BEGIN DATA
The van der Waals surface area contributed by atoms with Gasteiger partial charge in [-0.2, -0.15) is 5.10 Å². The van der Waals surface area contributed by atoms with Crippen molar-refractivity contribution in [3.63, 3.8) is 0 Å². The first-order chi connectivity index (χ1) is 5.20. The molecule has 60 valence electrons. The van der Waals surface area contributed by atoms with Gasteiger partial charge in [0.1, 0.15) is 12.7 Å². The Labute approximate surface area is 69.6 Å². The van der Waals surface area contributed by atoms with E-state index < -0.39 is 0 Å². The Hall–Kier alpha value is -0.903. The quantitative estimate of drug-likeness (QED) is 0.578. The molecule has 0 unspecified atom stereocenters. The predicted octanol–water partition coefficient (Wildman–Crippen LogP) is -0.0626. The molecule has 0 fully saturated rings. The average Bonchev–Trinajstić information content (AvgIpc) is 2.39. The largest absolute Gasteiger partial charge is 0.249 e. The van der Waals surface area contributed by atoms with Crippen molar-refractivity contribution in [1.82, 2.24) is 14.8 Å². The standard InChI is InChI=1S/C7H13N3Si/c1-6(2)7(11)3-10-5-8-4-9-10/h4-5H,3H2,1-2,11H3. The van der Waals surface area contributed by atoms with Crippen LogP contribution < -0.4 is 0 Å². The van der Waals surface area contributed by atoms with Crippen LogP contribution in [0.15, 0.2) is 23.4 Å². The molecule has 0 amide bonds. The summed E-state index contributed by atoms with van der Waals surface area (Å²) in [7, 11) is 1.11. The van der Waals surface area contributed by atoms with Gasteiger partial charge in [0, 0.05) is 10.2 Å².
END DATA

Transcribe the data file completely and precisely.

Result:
The van der Waals surface area contributed by atoms with Gasteiger partial charge in [-0.2, -0.15) is 5.10 Å². The van der Waals surface area contributed by atoms with Crippen molar-refractivity contribution in [3.63, 3.8) is 0 Å². The first-order chi connectivity index (χ1) is 5.20. The molecule has 60 valence electrons. The van der Waals surface area contributed by atoms with Gasteiger partial charge in [0.1, 0.15) is 12.7 Å². The Labute approximate surface area is 69.6 Å². The van der Waals surface area contributed by atoms with E-state index < -0.39 is 0 Å². The Hall–Kier alpha value is -0.903. The quantitative estimate of drug-likeness (QED) is 0.578. The molecule has 0 unspecified atom stereocenters. The predicted octanol–water partition coefficient (Wildman–Crippen LogP) is -0.0626. The molecule has 0 fully saturated rings. The average Bonchev–Trinajstić information content (AvgIpc) is 2.39. The largest absolute Gasteiger partial charge is 0.249 e. The van der Waals surface area contributed by atoms with Crippen molar-refractivity contribution in [1.82, 2.24) is 14.8 Å². The standard InChI is InChI=1S/C7H13N3Si/c1-6(2)7(11)3-10-5-8-4-9-10/h4-5H,3H2,1-2,11H3. The van der Waals surface area contributed by atoms with Crippen LogP contribution < -0.4 is 0 Å². The van der Waals surface area contributed by atoms with Crippen LogP contribution in [0.15, 0.2) is 23.4 Å². The molecule has 0 amide bonds. The summed E-state index contributed by atoms with van der Waals surface area (Å²) in [7, 11) is 1.11. The van der Waals surface area contributed by atoms with Gasteiger partial charge in [0, 0.05) is 10.2 Å².